Today’s recipe comes from Happiness is Baking, a new cookbook from famed dessert queen and cookbook author, Maida Heatter. It saddens me to say that Maida passed away at the start of the month after releasing Happiness is Baking (at age 102!!!). She had an illustrious career as a restauranteur, cookbook author, and food writer (she published some of the New York Times’ most popular recipes, including the most requested recipe in 1972, a triple layer chocolate torte). Her death was commemorated by many notable publications like Bon Appetit, Epicurious, Food & Wine, The Washington Post, and The New York Times itself.
Her final book is a delight and a breath of fresh air. Because in many ways, Happiness is Baking almost feels like a throwback to an earlier era, before the internet really had any influence in the way we eat and make food now. Like how the book skips the use of photos, instead providing retro watercolor illustrations of cakes, cookies, and bar recipes. And despite the growing trend of extreme precision in recipe writing, Happiness is Baking skips the weight measurements in favor of volume ones like a “sifted cup of flour” (see more in the baker’s notes). In many ways, baking from her book reminded me of the times in which I’ve been in the kitchen with my mom and grandma, where they determine the quantities and processes of their cooking and baking by look, taste, and feel. Despite the lack of precision, it always came out delicious. And some of the best food I’ve had–like my lola’s leche flan, or more recently, the Yemenite kubaneh we were taught to make by an elderly lady in Ein Karem–weren’t made with any recipes at all.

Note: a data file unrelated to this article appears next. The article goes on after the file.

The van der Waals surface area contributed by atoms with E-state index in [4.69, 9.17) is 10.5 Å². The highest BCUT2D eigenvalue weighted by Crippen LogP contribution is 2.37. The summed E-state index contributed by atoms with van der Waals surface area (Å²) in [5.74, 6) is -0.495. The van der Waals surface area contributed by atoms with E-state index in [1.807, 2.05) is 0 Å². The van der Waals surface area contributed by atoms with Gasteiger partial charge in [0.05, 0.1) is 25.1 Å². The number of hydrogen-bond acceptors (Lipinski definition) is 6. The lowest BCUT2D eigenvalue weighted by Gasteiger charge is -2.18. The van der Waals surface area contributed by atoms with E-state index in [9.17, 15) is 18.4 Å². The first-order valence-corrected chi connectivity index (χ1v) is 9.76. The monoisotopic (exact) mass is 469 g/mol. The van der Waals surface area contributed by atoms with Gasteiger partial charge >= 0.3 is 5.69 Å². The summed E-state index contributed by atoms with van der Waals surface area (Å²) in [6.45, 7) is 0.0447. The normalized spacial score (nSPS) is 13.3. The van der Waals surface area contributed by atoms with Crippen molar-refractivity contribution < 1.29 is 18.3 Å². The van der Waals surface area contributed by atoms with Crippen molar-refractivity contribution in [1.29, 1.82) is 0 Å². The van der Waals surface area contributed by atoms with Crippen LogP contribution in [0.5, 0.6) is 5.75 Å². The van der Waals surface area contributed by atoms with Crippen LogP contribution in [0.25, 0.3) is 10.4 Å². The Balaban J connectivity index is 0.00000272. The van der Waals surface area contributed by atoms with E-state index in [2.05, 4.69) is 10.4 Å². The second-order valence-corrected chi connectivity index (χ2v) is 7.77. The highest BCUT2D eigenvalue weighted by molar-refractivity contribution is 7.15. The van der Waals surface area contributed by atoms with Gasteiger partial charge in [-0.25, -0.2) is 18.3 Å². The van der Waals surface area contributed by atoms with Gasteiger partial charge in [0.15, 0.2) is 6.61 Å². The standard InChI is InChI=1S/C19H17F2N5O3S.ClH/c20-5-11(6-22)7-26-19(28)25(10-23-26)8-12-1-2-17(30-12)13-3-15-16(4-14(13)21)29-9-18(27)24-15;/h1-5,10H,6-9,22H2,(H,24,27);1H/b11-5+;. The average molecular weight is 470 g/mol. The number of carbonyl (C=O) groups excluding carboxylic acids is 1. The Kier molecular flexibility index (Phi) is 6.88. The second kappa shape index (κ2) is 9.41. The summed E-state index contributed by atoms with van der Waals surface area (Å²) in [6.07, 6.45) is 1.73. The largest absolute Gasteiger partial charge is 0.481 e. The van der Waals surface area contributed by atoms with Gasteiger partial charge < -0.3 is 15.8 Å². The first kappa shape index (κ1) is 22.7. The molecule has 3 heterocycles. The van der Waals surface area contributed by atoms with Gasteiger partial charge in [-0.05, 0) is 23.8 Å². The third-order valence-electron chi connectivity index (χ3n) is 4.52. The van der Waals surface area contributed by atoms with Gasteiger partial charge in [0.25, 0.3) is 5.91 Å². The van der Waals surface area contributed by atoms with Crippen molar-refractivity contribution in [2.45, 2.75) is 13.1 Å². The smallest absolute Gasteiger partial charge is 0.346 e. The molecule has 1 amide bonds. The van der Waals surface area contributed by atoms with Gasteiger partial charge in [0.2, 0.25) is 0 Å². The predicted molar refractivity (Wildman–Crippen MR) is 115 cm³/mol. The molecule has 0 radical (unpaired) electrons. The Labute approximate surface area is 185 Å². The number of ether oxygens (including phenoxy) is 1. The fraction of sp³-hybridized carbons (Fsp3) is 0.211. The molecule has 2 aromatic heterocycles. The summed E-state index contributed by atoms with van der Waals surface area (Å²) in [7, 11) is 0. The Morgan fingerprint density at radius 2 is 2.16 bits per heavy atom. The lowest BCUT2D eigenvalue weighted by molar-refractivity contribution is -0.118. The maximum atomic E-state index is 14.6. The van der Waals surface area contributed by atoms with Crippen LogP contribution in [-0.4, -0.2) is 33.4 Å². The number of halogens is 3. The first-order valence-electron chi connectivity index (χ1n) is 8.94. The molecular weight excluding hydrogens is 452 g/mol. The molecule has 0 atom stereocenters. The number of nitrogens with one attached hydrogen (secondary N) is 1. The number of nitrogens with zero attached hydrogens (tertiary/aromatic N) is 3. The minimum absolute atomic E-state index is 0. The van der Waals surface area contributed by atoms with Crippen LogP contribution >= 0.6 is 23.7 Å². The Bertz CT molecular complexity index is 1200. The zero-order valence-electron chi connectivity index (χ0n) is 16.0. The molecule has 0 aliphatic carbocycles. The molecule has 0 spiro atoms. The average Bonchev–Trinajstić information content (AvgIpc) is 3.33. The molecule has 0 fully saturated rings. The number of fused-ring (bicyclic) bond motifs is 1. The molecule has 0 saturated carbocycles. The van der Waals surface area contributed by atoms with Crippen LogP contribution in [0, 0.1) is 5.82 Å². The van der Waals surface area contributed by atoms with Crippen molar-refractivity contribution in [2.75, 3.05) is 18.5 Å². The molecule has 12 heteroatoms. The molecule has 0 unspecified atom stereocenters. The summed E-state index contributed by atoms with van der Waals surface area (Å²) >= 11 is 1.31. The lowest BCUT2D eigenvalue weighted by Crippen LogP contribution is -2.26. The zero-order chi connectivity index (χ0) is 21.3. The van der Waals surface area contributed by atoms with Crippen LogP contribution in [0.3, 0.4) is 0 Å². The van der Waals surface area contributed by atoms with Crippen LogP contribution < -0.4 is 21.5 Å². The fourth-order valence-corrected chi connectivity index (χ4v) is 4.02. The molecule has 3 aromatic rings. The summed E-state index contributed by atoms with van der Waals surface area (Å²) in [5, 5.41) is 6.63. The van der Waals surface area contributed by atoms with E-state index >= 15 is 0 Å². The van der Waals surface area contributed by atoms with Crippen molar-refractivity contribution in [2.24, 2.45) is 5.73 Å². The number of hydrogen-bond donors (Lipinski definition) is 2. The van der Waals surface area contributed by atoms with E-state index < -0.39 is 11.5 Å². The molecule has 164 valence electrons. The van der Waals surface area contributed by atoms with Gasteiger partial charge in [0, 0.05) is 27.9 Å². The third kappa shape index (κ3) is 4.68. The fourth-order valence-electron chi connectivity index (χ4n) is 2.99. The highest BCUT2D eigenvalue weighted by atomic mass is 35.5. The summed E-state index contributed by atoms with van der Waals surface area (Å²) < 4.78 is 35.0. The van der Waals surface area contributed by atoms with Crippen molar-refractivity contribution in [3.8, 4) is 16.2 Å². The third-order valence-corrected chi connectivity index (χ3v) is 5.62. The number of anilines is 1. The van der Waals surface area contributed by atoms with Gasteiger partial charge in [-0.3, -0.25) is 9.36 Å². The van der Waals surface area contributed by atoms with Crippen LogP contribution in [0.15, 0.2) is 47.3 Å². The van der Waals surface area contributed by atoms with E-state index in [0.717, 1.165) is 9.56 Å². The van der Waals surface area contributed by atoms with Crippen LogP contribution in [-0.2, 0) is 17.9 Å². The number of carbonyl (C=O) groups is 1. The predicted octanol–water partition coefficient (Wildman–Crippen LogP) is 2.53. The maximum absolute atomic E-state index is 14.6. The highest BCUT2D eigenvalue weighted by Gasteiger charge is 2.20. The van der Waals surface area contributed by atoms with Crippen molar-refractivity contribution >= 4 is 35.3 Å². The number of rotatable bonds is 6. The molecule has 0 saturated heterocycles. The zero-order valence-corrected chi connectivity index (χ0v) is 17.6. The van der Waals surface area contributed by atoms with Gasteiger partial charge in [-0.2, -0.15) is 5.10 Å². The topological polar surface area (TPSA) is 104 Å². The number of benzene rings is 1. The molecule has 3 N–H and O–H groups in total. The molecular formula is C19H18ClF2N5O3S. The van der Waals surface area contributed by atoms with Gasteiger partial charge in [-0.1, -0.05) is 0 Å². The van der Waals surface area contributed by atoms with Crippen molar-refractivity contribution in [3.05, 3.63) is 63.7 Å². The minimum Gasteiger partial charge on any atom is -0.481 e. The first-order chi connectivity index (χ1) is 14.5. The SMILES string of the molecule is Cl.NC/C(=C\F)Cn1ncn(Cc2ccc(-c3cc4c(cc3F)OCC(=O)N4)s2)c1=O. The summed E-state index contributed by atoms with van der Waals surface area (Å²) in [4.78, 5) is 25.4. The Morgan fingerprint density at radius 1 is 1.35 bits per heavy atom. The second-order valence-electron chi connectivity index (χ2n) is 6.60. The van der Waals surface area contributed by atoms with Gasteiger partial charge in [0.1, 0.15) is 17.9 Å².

Which brings me to this recipe from her new book. In the headnotes, Maida writes that she loves this cake because it comes out looking different every time. Chocolate cake batter is scooped on top of vanilla batter, creating a dramatic swirl of both in each slice. Although it looks complicated to make, Maida makes it quite easy: she flavors half the vanilla batter with Hershey’s syrup to make that picturesque (and apparently unpredictable) chocolate swirl. As a special treat, I’m giving away a copy of her book and the fancy Nordicware bundt pan on Instagram–be sure to check it out!
Some baker’s notes:
- The original recipe instructs you to bake the cake in a 10 x 4-inch tube pan; I cut the original recipe’s quantities in half so I could bake it in my Nordicware Brilliance pan (which holds much less volume than a 10-inch tube pan). When using a bundt pan, especially one with an elaborate design like the one in the photos, be sure to use a generous amount of cooking spray to cover every nook and cranny of the pan (including the middle tube) with oil. After spraying with oil, sift 1 to 2 tablespoons over the oil, then spray again. It seems excessive, but this is how you get the cake out of the pan without breaking it, I promise! Maida’s original recipe gets around this by instructing you to dust the pan with breadcrumbs. But because I only had Japanese breadcrumbs on hand (whattup, panko), I stuck to my method above and it worked perfectly.
- For this recipe, you’ll need a 1/8-teaspoon measure. Most measuring spoon sets don’t actually come with a 1/8-teaspoon—you can order one online.
- Alright, let’s talk about the “sifted cup of flour” situation. Most of the recipes in her book call for sifted flour, which means that you sift the bag of flour and THEN measure out the quantity needed for the recipe. Doing so results in a lighter and fluffier product, because you end up using less flour—to wit, my sifted cup of flour ended up weighing around 4 ounces, whereas my unsifted cup of flour weighs around 4.5 ounces. To save you the stress of sifting your flour, I’ve included weight measurements with the recipe below—using them means you won’t need to sift your flour in the first place!